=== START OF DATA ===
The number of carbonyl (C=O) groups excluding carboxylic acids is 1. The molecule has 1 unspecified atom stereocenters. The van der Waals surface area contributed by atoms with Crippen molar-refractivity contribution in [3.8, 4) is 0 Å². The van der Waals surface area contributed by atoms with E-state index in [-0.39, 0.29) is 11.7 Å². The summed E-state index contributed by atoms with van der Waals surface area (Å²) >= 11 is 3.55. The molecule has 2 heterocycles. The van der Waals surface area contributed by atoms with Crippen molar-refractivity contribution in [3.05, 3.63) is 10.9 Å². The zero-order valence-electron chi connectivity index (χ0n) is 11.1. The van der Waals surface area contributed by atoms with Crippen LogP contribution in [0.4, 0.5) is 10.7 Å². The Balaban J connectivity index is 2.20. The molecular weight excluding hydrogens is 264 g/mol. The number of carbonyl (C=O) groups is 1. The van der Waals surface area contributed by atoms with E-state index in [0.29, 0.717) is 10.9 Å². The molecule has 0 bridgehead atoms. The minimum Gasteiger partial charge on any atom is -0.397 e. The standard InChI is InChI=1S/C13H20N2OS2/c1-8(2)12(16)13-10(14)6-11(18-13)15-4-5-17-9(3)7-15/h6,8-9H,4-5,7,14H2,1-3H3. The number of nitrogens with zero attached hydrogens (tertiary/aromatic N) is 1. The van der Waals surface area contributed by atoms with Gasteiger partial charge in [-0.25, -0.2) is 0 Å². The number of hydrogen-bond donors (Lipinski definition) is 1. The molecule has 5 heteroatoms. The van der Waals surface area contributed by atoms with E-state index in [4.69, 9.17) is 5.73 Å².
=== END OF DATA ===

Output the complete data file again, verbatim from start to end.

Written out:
The number of carbonyl (C=O) groups excluding carboxylic acids is 1. The molecule has 1 unspecified atom stereocenters. The van der Waals surface area contributed by atoms with Crippen molar-refractivity contribution in [3.8, 4) is 0 Å². The van der Waals surface area contributed by atoms with E-state index in [-0.39, 0.29) is 11.7 Å². The summed E-state index contributed by atoms with van der Waals surface area (Å²) >= 11 is 3.55. The molecule has 2 heterocycles. The van der Waals surface area contributed by atoms with Crippen molar-refractivity contribution in [3.05, 3.63) is 10.9 Å². The zero-order valence-electron chi connectivity index (χ0n) is 11.1. The van der Waals surface area contributed by atoms with Crippen LogP contribution in [0.4, 0.5) is 10.7 Å². The Balaban J connectivity index is 2.20. The molecular weight excluding hydrogens is 264 g/mol. The number of carbonyl (C=O) groups is 1. The van der Waals surface area contributed by atoms with E-state index in [0.29, 0.717) is 10.9 Å². The molecule has 0 bridgehead atoms. The minimum Gasteiger partial charge on any atom is -0.397 e. The standard InChI is InChI=1S/C13H20N2OS2/c1-8(2)12(16)13-10(14)6-11(18-13)15-4-5-17-9(3)7-15/h6,8-9H,4-5,7,14H2,1-3H3. The number of nitrogens with zero attached hydrogens (tertiary/aromatic N) is 1. The van der Waals surface area contributed by atoms with Gasteiger partial charge in [-0.25, -0.2) is 0 Å². The number of hydrogen-bond donors (Lipinski definition) is 1. The molecule has 5 heteroatoms. The van der Waals surface area contributed by atoms with E-state index in [4.69, 9.17) is 5.73 Å².